Your arts and culture guide to Dublin
Dublin – the city of mythology, philosophy, and romance. A town for thinkers, as much as a city for talkers and the birth (and resting) place of some of the most notorious freedom fighters, writers, poets, actors and artist rebels. From the mesmerising abstract expressionism of Jack B Yeats in the National Gallery, to the celebration of unsung literary voices in the Library Project, Dublin is a stage for the arts, heralding its past leaders, whilst making room for new explorers. If a trip is on the cards, you are in no finer company to explore these creative hubs of the city that Dublin welcomes all visitors to enjoy. Here is our list of must-visits that will leave you understanding Joyce when he said When I die Dublin will be written in my heart.
The Winding Stair
An institution, The Winding Stair is as much an emblem on the Dublin skyline as Christchurch Cathedral and the Guinness factory. An ode to the WB Yeats poem of the same name, the Winding Stair was a meeting place for writers, artists and musicians. With the introduction of the restaurant on the top floor, it has adapted to allow us to consume award winning Irish heritage-inspired cuisine alongside brilliant literature.
A leader in contemporary art and photography, the Royal Hibernian Academy (RHA) is dedicated to affirming and challenging the public’s appreciation and understanding of the visual arts. From the unsettling beauty of Richard Mosse’s war-torn photographs and the marine-morphic sculptures of Dorothy Cross, to Eamonn Doyle’s photographic studies of the elderly, the RHA strives to present a reflective cross-section of Ireland’s leading figures. Funded by the Arts Council, the RHA is a leader in support of the artist, education and advocacy of contemporary visual expression. Tucked off the main city park Stephen’s Green, it is best to visit on a Sunday afternoon.
The National Gallery of Ireland
Ireland’s national art collection is housed in the National Gallery of Ireland (NGI), allowing visitors to be enthralled at Jack B Yeats’ paintings or marvel at the brilliance of Caravaggio’s The Taking Of Christ – one of his most moving works. The modernist entrance on Nassau Street is a complementary match for the classical architecture of the traditional entrance facing the wonderful Merrion Square. With brilliant curators circulating a strong selection of shows, The NGI ensures it stays relevant and exciting for an audience that is constantly changing. Be sure to pay a visit to the painting Meeting On The Turret Stairs by the Irish artist Frederick William Burton: the romance of it all summarises a lot about the intimacy of Ireland and it has topped the polls as Ireland’s favourite painting.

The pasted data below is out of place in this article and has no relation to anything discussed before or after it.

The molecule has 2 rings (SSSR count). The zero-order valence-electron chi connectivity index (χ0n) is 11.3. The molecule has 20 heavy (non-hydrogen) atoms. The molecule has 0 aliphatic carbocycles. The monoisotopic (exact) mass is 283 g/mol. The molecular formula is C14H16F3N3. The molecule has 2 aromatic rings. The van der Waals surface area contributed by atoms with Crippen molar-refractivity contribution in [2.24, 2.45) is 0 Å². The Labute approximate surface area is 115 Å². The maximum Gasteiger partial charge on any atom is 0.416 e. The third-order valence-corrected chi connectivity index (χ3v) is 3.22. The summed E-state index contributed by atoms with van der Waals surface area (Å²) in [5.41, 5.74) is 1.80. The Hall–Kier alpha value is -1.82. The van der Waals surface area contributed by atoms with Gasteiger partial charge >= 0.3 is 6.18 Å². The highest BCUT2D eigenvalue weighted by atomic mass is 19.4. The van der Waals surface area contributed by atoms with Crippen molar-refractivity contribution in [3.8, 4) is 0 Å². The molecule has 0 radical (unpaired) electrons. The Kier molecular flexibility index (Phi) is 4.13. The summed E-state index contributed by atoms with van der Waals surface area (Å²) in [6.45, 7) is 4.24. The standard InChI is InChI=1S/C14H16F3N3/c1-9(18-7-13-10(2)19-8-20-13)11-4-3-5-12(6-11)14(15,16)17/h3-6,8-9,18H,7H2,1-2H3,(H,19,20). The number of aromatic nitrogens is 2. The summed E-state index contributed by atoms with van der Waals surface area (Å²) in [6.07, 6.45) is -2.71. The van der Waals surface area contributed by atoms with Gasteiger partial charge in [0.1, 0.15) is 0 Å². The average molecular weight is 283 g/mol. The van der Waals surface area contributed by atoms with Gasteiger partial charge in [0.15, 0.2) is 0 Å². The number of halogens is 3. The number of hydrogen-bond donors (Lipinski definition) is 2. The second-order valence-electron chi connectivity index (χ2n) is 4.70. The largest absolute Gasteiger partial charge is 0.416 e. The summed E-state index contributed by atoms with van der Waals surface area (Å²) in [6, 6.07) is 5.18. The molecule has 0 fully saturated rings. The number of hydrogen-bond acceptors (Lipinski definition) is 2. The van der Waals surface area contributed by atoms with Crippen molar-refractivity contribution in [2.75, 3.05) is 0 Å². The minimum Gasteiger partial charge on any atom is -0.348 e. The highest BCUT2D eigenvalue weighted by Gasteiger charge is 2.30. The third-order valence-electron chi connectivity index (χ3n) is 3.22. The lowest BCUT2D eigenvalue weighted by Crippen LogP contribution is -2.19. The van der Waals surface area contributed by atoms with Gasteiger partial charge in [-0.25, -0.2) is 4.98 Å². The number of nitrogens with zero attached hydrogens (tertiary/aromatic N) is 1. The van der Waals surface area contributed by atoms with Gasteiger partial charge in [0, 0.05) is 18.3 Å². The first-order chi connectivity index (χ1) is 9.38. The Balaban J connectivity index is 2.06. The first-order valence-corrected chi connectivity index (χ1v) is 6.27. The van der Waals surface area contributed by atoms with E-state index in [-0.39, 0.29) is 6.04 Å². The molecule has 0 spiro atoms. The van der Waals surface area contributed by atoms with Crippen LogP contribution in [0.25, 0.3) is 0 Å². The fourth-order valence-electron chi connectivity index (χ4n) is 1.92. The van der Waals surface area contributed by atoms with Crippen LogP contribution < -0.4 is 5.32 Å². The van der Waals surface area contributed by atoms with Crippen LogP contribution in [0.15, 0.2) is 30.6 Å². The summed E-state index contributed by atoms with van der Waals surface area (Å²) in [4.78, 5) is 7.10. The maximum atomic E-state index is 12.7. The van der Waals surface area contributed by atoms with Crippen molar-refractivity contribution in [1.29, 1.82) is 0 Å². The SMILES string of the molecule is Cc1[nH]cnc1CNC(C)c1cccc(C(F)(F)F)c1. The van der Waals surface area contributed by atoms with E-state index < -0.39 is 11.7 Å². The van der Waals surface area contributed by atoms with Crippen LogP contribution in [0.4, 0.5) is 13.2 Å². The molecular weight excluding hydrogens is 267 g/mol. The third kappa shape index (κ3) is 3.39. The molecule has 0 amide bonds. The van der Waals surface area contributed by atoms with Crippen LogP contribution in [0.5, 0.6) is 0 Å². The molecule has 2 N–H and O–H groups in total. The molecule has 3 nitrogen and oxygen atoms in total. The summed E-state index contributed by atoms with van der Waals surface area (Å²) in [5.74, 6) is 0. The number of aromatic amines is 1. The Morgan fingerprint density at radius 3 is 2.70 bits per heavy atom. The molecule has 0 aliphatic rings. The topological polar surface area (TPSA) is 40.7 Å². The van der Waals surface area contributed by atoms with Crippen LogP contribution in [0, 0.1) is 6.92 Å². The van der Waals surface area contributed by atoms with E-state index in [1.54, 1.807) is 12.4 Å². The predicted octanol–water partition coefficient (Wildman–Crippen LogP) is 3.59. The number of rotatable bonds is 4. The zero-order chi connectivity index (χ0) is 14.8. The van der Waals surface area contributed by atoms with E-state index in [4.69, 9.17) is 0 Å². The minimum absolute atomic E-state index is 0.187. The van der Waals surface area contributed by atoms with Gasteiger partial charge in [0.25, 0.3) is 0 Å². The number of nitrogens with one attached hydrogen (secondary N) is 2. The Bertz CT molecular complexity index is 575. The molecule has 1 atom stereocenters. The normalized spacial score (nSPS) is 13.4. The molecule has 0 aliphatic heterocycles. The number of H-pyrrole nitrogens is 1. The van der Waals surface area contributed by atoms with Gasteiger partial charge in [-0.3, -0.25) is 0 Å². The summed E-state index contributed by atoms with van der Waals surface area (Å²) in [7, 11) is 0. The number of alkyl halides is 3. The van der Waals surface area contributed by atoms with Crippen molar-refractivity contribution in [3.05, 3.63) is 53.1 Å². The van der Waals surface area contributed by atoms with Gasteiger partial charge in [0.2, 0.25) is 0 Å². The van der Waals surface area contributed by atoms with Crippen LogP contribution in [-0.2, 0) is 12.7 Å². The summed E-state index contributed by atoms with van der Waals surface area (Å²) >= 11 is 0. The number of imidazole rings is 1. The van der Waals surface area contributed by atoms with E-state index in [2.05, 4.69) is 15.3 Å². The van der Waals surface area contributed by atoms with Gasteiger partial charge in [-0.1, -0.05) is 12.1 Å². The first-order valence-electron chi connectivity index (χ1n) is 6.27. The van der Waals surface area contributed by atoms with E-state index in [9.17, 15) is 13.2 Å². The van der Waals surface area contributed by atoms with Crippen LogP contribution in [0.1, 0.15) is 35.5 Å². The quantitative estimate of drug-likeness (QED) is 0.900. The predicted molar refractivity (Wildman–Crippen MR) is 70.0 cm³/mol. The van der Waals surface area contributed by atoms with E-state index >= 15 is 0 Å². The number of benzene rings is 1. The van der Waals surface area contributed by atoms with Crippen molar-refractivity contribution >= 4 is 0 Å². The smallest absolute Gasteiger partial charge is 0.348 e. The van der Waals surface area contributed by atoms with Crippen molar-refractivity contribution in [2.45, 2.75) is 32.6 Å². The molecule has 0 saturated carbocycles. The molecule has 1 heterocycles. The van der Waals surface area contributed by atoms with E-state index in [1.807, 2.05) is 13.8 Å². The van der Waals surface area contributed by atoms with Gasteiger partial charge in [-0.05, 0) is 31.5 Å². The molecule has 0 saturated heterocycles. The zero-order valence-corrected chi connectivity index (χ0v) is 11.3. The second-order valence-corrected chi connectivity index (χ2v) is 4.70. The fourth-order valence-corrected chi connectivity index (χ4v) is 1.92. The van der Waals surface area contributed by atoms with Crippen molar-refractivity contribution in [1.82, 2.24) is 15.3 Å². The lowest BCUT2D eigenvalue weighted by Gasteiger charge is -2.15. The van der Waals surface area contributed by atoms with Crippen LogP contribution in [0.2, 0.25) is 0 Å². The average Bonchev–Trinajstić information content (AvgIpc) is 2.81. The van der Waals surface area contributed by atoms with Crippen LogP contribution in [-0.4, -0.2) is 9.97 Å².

The Library Project
Not only is Temple Bar the historic centre of Dublin, it is teeming with as many gallery spaces as there are pubs, signalling its position as a key creative zone for the city. One of these spaces you’ll find on its main street is The Library Project, a self-proclaimed spot ‘for visual culture and critical thinking’. A multidisciplinary celebration of publications both big and niche, as well as photographers both established and emerging. There are often events held here to showcase the new or to affirm the vanguard, the magazines and zines for sale give a deserving spotlight to local talent, such as Junior, alongside well-loved covers such as FOAM, Purple Magazine and Sleek. Check this space out on a Thursday, as there may be a launch party happening.
Founded in 1984, the Lilliput Press is one of Ireland’s most celebrated publishing houses representing author heavyweights such as James Joyce, John Moriarty and J.P. Donleavy, alongside new talents such as Donal Ryan, Rob Doyle and Elske Rahill. Tucked into Stoneybatter, one of the neighbourhoods north of the river Liffey favoured by the creative set, Lilliput Press is a pioneer in the revitalisation of the district, heralding the introduction of a swathe of independent businesses to the area.
IMMA – Irish Museum of Modern Art
It is hard to quantify the impact IMMA has held on the city, with its grounds hosting the likes of performances by Patti Smith, Kim Gordon and Nick Cave, the unmatchable Lucien Freud collection and the brilliantly global contemporary art that has been on show. IMMA has counted Wolfgang Tillmans, the Irish abstractionist Mary Swanzy and the Brazilian neo-concrete movement leader Helio Oiticica as past solo exhibitionists – stand-out shows that bridge a global awareness with a responsibility to educate, inspire and interrogate.
The current showcase A Vague Anxiety spotlights the broad concerns of Generation Y, while a landmark exhibition exploring the connections between Lucien Freud and Jack B Yeats further highlights the importance IMMA imparts of celebrating the past alongside the present.